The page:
"When the teacher asked, 'What do you want to be when you grow up?' the answer for me, was simple. I wanted to be a priest."
There are 25 active Latino bishops in the United States, according to the U.S. Conference of Catholic Bishops. Soto has been an outspoken advocate for immigration reform and AIDS awareness, according to various Southern California newspaper stories.
Latinos make up the fastest-growing segment of the church. In Sacramento, 45 percent of Catholics are Latino, according to diocesan officials.
"I think it's a recognition of this growth and what the Latino community is giving to the Catholic Church in California," Soto told The Bee. "In the future, I think we'll see different members take roles of leadership."
The grandson of Mexican immigrants who knew little Spanish until he was ordained, Soto has had his bishop's coat of arms engraved with the Spanish words "Gozo y Esperanza," -- "Joy and Hope."
In that spirit, Soto said he plans to work closely with members of all ethnic communities.
"It's incumbent on us in leadership to actively engage the whole church," he said.
His former bishop praised Soto.
"Those of us who know him, especially family members and friends, will miss Bishop Soto greatly," Orange County Bishop Tod D. Brown said in a statement Wednesday.
Soto said he is unfamiliar with the Sacramento area and has only been to the state capital a few times. "I hate to say it, but I'm a bit parochial. I've spent most of my life in Southern California," he said....
Soto said he spends most of his time working but when he's not, he enjoys visiting museums and listening to jazz. "On occasions, when I have time, I've been known to go to jazz clubs," he said.
The City of Sacramento serves as an important part of the life of California but no one in leadership should come here focused only on the frantic frenzy of the Capitol because what matters most to California is the rhythm and rituals of the our diverse homes and neighborhoods, the hum and whirl of our commerce and industry, the fruitfulness and freshness of our fields, the laughter and exuberance of our playgrounds, the ambitions of our youth, the hymns and harmonies sung in our Churches and temples, the sweat and sacrifices of all Californians whose hopes and aspirations are boundless. This is what matters most. It is where the faith, hope and charity of the Catholic people of this Diocese as well as all peoples of good will endeavor to lay the foundation stones of the Kingdom that is to come.Weigand: succession will take place "in due course" -- no explicit timetable given.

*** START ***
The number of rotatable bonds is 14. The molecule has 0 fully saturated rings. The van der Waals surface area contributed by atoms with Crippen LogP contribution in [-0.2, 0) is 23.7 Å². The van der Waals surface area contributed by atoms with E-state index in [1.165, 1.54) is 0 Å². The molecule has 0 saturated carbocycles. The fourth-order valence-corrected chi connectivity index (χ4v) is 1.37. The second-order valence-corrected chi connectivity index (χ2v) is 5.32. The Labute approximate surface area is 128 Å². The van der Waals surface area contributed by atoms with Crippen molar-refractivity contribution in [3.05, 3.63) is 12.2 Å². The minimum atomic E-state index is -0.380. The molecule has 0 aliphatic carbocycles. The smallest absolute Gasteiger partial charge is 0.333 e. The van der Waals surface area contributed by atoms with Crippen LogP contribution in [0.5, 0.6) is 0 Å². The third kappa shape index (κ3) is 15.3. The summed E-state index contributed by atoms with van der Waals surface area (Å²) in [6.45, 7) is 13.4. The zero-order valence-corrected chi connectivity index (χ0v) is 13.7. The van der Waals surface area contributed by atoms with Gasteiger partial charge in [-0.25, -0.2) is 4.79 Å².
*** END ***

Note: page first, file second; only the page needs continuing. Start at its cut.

It is an exhilarating joy for me to cross the threshold of this magnificent Cathedral dedicated to el Santísimo Sacramento, the Most Blessed Sacrament of the Altar. The Chalice blazoned on the diocesan crest calls our attention to the core of our creed, the God whose love knows no bounds, whose outstretched arms reach out from the cross to embrace every sorrow and anguish, hope and aspiration that tremors in the souls and minds of his children. This Bread of Life and Cup of Joy are raised in every Catholic Mass as the measure and meter of our lives. We are reminded to love because we are loved. He has loved us first. There can be no other consequence to our lives greater than returning his enduring affection by our charity towards one another and our ceaseless praise of his goodness....
As I prepare to pass through the portals of this new adventure, my thoughts still linger on the family and friends in the Diocese of Orange who have carried me, caressed me, pushed me, and prepared me for this juncture of the journey when I would take the treasure of knowledge and friendship that has been so freely given to me and share this wealth with the Church in Sacramento. Saying hello to Sacramento will be much easier than the good-byes I must still make to family and friends back in Orange.
Yet as hard as this may be, I am mindful of a nephew of mine, Keith McNulty, who in these days embarks on a much more difficult journey. He leaves this Monday to serve his country in the Marines. He and his family as well as the families of the many men and women in the Armed Services deserve our prayers and support for the sacrifices they are making.
PHOTO: Mark Rightmire/Orange County Register